Goldman Sachs noted in a recent analysis that about half of the 5 million people who have left the workforce since the pandemic have retired, making it more difficult for companies to reclaim lost jobs. Work by Stanford University economist Nicholas Bloom and others shows that businesses expect more people to continue working from home and shop online, a problem for local retailers who rely on office workers to buy lunch and people to return to stores.

Only 5% of Americans’ total workdays were at home pre-pandemic, a figure that is now 25%, according to Bloom. More than three-quarters of the employees surveyed by he and his colleagues would prefer to work from home at least one day a week, and nearly a third would prefer to work from home all five days. This can make it more difficult for employers to evaluate their employees and use office space efficiently.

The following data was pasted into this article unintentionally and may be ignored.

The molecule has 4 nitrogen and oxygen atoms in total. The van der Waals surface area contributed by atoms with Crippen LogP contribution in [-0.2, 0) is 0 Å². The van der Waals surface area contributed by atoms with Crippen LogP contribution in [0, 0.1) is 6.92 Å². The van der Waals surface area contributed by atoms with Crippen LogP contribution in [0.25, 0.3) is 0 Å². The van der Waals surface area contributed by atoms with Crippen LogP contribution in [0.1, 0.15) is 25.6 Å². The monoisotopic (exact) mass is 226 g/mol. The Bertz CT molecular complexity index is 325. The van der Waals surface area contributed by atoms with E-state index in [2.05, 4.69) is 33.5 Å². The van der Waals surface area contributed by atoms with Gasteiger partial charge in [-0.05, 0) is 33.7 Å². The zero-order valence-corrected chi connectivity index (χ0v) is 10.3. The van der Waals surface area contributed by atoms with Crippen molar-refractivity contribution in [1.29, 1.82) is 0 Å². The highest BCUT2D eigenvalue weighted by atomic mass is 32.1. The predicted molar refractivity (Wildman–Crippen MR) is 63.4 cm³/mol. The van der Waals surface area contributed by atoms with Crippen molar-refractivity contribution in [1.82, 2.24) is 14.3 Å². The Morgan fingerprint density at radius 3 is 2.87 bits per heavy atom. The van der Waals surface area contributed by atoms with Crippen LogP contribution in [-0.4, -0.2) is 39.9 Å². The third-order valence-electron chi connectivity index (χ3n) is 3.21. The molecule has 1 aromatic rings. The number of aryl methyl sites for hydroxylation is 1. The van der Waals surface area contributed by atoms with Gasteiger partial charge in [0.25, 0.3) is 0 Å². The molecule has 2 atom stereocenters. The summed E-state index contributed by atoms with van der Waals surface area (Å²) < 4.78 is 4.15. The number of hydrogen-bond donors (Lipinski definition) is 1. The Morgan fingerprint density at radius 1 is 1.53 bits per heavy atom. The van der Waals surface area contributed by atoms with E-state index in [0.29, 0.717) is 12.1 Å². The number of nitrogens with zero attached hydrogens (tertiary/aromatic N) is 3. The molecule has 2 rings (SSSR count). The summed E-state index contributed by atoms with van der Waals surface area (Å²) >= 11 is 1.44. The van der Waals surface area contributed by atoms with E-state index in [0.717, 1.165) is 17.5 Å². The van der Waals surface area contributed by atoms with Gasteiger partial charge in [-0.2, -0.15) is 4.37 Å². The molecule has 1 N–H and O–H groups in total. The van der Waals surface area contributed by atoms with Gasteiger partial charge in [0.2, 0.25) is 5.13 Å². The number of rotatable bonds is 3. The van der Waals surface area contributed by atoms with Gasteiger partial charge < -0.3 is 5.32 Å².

The government is also dealing with a global economy, so solving pandemic problems at home has its limits.

Coronavirus outbreaks in Asia shut down computer chip factories, exacerbating the semiconductor shortage, a sign that vaccination could be as crucial globally as the government’s domestic efforts. One of the reasons for Biden’s infrastructure spending to strengthen the supply chain is to minimize the damage from these shutdowns.

“If a factory in Malaysia closes because of a COVID outbreak – which they have – it creates a ripple effect that could slow auto production in Detroit,” Biden said in a recent speech. “Why? They can’t get the computer chips they need.”

— The Associated Press